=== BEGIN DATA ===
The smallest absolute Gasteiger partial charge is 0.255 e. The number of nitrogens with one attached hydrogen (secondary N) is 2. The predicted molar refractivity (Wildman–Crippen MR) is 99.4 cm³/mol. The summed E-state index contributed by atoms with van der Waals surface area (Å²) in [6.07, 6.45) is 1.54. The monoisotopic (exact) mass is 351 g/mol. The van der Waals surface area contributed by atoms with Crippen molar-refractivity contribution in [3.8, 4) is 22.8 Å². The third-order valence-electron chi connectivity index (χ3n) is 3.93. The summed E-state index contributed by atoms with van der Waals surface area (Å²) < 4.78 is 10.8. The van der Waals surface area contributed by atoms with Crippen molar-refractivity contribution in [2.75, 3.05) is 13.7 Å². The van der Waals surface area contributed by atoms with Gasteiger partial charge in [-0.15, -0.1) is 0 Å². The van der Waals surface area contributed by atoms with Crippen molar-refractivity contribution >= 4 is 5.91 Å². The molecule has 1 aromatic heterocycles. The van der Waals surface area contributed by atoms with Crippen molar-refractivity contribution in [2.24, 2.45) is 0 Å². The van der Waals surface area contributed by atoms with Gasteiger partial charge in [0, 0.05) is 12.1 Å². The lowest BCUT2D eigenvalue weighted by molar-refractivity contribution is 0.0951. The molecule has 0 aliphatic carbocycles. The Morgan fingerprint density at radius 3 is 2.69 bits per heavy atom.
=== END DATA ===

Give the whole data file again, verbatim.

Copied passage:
The smallest absolute Gasteiger partial charge is 0.255 e. The number of nitrogens with one attached hydrogen (secondary N) is 2. The predicted molar refractivity (Wildman–Crippen MR) is 99.4 cm³/mol. The summed E-state index contributed by atoms with van der Waals surface area (Å²) in [6.07, 6.45) is 1.54. The monoisotopic (exact) mass is 351 g/mol. The van der Waals surface area contributed by atoms with Crippen molar-refractivity contribution in [3.8, 4) is 22.8 Å². The third-order valence-electron chi connectivity index (χ3n) is 3.93. The summed E-state index contributed by atoms with van der Waals surface area (Å²) < 4.78 is 10.8. The van der Waals surface area contributed by atoms with Crippen molar-refractivity contribution in [2.75, 3.05) is 13.7 Å². The van der Waals surface area contributed by atoms with Gasteiger partial charge in [-0.15, -0.1) is 0 Å². The van der Waals surface area contributed by atoms with Crippen molar-refractivity contribution >= 4 is 5.91 Å². The molecule has 1 aromatic heterocycles. The van der Waals surface area contributed by atoms with Crippen molar-refractivity contribution in [2.24, 2.45) is 0 Å². The van der Waals surface area contributed by atoms with Gasteiger partial charge in [0, 0.05) is 12.1 Å². The lowest BCUT2D eigenvalue weighted by molar-refractivity contribution is 0.0951. The molecule has 0 aliphatic carbocycles. The Morgan fingerprint density at radius 3 is 2.69 bits per heavy atom.